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Duluth councilors propose abolishing 300-foot rental rule

Four Duluth city councilors have proposed eliminating a ban on new rental licenses within 300 feet of existing ones. The proposal could be discussed Monday, but would not be voted on until April 28 at the earliest. This ordinance is the latest ch...

Four Duluth city councilors have proposed eliminating a ban on new rental licenses within 300 feet of existing ones.

The proposal could be discussed Monday, but would not be voted on until April 28 at the earliest.

This ordinance is the latest chapter in a saga several years old over what to do about the transformation of many family homes into rentals filled with college students. The problem is focused around the University of Minnesota Duluth and College of St. Scholastica campuses.

The debate heated up in August when the council approved the 300-foot ordinance.

Though there was a failed bid to rid the city of the ordinance late last year, the issue resurfaced recently.

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Last month, Councilor Roger Reinert proposed eliminating the rental restriction everywhere in the city, except for neighborhoods near the two colleges.

That plan is on hold while the new proposal is considered, which says there would be no area where new rentals would be forbidden.

Councilors opted last month to form a commission of people on all sides of the issue -- residents, landlords, students and city staff -- who would present a proposal to the council in late May, based on several years of research already done.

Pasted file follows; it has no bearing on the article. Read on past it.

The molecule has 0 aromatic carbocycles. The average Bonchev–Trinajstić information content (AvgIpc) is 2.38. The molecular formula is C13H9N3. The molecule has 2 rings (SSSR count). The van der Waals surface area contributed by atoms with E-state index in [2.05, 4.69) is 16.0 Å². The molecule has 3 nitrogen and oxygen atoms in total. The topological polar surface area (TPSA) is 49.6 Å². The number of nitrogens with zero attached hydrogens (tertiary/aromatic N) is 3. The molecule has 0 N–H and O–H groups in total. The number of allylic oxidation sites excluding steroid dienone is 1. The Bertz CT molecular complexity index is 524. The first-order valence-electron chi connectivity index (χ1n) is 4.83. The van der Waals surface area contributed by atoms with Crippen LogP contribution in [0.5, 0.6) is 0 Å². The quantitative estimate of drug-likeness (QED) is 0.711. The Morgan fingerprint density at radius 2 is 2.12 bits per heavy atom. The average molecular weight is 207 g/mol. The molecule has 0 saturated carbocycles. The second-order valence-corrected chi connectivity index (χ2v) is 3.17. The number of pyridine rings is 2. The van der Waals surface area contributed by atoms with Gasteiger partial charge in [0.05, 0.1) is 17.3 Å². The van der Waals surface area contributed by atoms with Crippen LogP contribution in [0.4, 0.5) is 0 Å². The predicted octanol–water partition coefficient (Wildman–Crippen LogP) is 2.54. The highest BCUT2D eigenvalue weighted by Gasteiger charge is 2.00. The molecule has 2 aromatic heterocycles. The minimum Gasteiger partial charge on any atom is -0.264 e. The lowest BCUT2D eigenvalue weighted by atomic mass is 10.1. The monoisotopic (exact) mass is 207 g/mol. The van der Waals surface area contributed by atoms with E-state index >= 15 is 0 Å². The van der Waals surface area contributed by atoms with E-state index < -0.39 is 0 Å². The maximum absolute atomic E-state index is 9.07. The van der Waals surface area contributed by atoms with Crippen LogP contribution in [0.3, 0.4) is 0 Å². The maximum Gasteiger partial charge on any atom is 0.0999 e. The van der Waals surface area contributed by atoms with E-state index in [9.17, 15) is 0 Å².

Why not wait for that commission to finish, asked Councilor Jim Stauber, author of the 300-foot ordinance. "They're going to just delete the 300-foot rule and not let anyone weigh in on it," he said.

Councilor Jeff Anderson said the issue has been studied enough, and it's time for action.

"Delaying it any more is unhealthy for our city, unhealthy for property owners, and it's bad policy," Anderson said. "We're going to force some people into bankruptcy or foreclosure because they can't sell their property."

Some councilors argue the rule is hurting homeowners.

"They can't sell their home. They can't rent their home. They're kind of in purgatory, so to speak," said Councilor Todd Fedora, one of the sponsors of the ordinance, along with Councilors Jay Fosle, Reinert and Anderson.

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Fedora said forbidding new rentals in neighborhoods around the colleges just shifts the problem to other neighborhoods.

Fedora and Anderson said they want to work on harsher nuisance laws and other remedies so the core of students who are misbehaving can be addressed.

In addition to the four sponsors of the change, Councilors Sharla Gardner and Tony Cuneo talked during their campaigns about problems they've had with the rule.

Cuneo, who is part of the commission reviewing the work that has been done on the rental housing issue, said he would like to wait to vote on the matter until the commission completes its work.

"I'm leaning towards giving the commission 'til the end of May to bring forward these ideas," Cuneo said.

Councilors Greg Gilbert and Garry Krause voted to implement the 300-foot rule last year.

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